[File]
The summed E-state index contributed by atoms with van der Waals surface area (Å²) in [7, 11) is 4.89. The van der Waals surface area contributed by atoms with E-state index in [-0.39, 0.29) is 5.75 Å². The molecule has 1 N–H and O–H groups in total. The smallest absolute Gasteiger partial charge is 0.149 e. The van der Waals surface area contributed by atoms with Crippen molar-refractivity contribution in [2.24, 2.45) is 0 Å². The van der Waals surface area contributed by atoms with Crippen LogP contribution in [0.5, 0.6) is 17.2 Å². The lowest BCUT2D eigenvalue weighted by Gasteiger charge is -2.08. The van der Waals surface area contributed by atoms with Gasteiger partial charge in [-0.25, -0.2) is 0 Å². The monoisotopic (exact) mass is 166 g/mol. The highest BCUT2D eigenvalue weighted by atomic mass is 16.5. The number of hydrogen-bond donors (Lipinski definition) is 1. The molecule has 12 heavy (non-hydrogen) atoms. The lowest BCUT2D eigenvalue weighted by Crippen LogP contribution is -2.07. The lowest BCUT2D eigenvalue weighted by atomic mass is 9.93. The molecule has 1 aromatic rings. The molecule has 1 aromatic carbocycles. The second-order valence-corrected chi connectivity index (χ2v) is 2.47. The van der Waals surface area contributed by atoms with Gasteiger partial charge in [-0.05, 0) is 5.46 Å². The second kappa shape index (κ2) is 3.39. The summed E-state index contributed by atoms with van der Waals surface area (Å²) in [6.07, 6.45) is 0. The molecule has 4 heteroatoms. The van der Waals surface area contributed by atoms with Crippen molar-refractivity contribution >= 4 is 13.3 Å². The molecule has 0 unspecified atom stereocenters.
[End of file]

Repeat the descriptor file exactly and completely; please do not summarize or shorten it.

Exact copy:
The summed E-state index contributed by atoms with van der Waals surface area (Å²) in [7, 11) is 4.89. The van der Waals surface area contributed by atoms with E-state index in [-0.39, 0.29) is 5.75 Å². The molecule has 1 N–H and O–H groups in total. The smallest absolute Gasteiger partial charge is 0.149 e. The van der Waals surface area contributed by atoms with Crippen molar-refractivity contribution in [2.24, 2.45) is 0 Å². The van der Waals surface area contributed by atoms with Crippen LogP contribution in [0.5, 0.6) is 17.2 Å². The lowest BCUT2D eigenvalue weighted by Gasteiger charge is -2.08. The van der Waals surface area contributed by atoms with Gasteiger partial charge in [-0.25, -0.2) is 0 Å². The monoisotopic (exact) mass is 166 g/mol. The highest BCUT2D eigenvalue weighted by atomic mass is 16.5. The number of hydrogen-bond donors (Lipinski definition) is 1. The molecule has 12 heavy (non-hydrogen) atoms. The lowest BCUT2D eigenvalue weighted by Crippen LogP contribution is -2.07. The lowest BCUT2D eigenvalue weighted by atomic mass is 9.93. The molecule has 1 aromatic rings. The molecule has 1 aromatic carbocycles. The second-order valence-corrected chi connectivity index (χ2v) is 2.47. The van der Waals surface area contributed by atoms with Gasteiger partial charge in [-0.05, 0) is 5.46 Å². The second kappa shape index (κ2) is 3.39. The summed E-state index contributed by atoms with van der Waals surface area (Å²) in [6.07, 6.45) is 0. The molecule has 4 heteroatoms. The van der Waals surface area contributed by atoms with Crippen molar-refractivity contribution >= 4 is 13.3 Å². The molecule has 0 unspecified atom stereocenters.